The ASEAN Outlook on the Indo-Pacific or AOIP primarily focuses on infrastructure, education and economic cooperation. Three years after its formulation, what impact has the AOIP had, and what are its deficiencies?

If I were a cynic, I would say it has had no impact. There has not been much formalization of a work plan around AOIP. Nevertheless, it highlights two issues that are key to the future of ASEAN and its engagement with outside partners. As competition with China comes to dominate not just U.S. engagement with the region, but also Japanese, Australian, European and Indian engagement with the region, ASEAN is at risk of losing its place as the hub of Indo-Pacific regional architecture. One of the reasons it is slipping away is, as evidenced by AOIP, ASEAN's inability or unwillingness to deal with the most important issues of the day. The AOIP does not touch on the South China Sea, the Mekong River, security competition, digital competition, or hard economic trade issues – essentially none of the topics that dominate discussion at the Quad, the G7, or the G20. The other thing that the process of the AOIP highlights is that there can be a constructive tension between ASEAN's claim to centrality and the pressure from external organizations. The AOIP is explicitly an Indonesian, and then ultimately an ASEAN response, to the Japanese and American FOIP initiatives, which scared ASEAN because they were worried that the U.S. and Japan were turning away from ASEAN centrality. A lot of initiatives under the Quad are having a similar effect by forcing ASEAN to go places that ASEAN would not have gone on its own. It is unclear where this ends, but it is clear that without pressure from the outside, ASEAN will continue to fade into obscurity because of its own internal tension and unwillingness to deal with difficult issues.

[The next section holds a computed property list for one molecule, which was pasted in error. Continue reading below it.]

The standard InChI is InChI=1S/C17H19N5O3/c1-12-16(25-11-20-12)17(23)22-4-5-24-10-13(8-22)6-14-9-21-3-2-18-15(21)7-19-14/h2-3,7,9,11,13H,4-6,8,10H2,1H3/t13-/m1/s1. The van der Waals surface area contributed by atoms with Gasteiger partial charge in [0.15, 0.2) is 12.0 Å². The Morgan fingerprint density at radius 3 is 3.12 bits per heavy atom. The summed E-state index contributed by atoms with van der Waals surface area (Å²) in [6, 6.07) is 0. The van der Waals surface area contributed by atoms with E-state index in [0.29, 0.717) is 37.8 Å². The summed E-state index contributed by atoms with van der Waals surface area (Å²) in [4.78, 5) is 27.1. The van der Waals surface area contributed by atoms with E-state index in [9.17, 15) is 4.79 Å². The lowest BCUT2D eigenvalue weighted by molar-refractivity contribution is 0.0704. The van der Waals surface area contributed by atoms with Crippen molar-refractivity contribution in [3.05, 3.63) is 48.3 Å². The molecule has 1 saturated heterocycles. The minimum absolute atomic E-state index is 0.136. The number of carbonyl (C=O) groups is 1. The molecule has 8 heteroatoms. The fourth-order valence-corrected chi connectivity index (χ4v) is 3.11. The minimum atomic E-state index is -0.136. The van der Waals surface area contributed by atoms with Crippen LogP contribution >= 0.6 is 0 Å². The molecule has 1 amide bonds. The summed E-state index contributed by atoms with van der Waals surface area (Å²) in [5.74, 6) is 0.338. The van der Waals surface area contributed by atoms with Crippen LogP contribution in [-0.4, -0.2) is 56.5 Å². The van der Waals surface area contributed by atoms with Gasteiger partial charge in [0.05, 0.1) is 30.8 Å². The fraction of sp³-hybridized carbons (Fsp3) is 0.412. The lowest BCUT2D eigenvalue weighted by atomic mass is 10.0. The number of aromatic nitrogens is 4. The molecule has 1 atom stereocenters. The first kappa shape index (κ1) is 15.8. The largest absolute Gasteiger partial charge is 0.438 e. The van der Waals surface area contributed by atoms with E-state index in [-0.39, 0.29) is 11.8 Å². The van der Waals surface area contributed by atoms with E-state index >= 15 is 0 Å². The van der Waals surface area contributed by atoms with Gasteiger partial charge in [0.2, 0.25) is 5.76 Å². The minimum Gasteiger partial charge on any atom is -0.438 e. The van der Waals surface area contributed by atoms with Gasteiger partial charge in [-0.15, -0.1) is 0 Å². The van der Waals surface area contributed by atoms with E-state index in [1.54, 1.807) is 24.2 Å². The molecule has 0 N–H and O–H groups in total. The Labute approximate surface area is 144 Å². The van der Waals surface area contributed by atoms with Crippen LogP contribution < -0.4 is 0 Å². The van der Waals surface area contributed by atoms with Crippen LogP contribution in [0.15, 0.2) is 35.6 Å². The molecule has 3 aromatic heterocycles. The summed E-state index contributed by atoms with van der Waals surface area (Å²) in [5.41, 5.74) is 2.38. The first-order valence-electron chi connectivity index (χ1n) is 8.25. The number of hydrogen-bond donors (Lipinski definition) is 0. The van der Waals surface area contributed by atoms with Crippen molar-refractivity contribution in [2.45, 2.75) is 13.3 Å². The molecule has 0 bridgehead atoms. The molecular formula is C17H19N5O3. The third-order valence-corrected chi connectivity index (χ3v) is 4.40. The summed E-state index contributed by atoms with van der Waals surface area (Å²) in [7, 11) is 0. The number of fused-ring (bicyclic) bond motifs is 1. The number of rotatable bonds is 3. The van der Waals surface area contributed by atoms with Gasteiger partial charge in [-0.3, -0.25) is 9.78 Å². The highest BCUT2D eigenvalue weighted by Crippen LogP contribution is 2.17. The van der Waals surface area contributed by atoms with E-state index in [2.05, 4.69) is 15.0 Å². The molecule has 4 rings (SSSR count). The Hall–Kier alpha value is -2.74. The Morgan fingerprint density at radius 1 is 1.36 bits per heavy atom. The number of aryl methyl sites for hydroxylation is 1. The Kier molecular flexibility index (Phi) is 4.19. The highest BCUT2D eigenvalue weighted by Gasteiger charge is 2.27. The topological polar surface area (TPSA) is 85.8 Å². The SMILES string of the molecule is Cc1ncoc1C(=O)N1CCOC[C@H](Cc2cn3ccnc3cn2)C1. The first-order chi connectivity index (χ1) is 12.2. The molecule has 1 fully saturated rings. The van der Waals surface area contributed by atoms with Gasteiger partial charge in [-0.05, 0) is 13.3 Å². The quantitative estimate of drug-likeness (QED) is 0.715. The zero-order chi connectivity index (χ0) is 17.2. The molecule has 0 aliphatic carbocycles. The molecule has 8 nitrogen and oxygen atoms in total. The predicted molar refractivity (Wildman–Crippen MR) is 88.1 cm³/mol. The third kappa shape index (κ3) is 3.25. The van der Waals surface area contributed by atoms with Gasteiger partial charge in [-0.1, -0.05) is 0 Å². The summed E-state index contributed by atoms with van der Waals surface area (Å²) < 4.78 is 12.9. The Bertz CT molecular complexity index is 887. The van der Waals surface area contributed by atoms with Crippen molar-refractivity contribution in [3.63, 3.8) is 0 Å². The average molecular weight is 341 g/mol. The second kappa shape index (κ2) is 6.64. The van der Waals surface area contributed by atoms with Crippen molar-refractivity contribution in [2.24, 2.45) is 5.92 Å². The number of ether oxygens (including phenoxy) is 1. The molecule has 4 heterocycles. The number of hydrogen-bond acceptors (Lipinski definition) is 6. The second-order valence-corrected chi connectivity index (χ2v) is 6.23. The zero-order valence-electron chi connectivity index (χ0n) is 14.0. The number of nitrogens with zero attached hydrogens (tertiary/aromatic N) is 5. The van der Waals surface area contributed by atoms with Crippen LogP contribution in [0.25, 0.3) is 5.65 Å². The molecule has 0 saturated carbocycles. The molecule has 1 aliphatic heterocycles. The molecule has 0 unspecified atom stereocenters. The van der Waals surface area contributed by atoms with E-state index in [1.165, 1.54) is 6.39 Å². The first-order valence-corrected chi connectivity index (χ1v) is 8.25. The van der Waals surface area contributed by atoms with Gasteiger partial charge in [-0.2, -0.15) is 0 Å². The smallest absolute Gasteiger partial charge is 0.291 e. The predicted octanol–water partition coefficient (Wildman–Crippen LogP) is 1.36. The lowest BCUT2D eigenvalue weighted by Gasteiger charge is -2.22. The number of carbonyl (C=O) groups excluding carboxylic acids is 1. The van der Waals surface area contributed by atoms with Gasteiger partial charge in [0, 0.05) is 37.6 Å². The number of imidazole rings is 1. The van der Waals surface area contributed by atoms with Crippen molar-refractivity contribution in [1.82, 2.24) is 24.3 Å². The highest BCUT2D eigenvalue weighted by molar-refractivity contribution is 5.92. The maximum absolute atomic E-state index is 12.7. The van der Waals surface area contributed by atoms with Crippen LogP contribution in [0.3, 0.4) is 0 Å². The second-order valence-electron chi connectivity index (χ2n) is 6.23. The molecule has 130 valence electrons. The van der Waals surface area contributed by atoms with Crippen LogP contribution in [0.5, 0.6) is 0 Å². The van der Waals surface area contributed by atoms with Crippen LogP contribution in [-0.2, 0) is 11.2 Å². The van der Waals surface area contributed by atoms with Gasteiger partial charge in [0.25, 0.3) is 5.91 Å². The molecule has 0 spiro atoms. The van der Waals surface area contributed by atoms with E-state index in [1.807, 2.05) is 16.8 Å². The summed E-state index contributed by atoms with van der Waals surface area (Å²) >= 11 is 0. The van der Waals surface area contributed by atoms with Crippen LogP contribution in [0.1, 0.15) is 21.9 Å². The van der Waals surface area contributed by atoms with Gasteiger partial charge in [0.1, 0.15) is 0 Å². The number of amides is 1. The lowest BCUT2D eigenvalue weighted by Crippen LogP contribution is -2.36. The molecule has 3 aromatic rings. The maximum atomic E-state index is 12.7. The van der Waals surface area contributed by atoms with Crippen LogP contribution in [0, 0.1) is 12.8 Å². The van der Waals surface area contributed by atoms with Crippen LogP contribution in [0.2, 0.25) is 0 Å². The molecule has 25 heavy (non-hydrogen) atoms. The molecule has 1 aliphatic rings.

The U.S. engagement with AOIP, and with ASEAN, has now become far more pragmatic. Under the Obama administration, there was an all-in investment in ASEAN as the core regional architecture. Under the Trump administration, there was negligence towards ASEAN in favor of bilateral partnerships. The Biden administration has settled somewhere in the middle and is willing to engage with ASEAN on issues where ASEAN seems willing to engage. However, when the U.S. releases joint statements – or even the Quad – they claim they support ASEAN centrality, while obviously challenging ASEAN centrality. They are sincere in that they support ASEAN centrality in the places ASEAN is willing to go, but they are not going to sit on their hands on other issues just because ASEAN is unwilling to engage.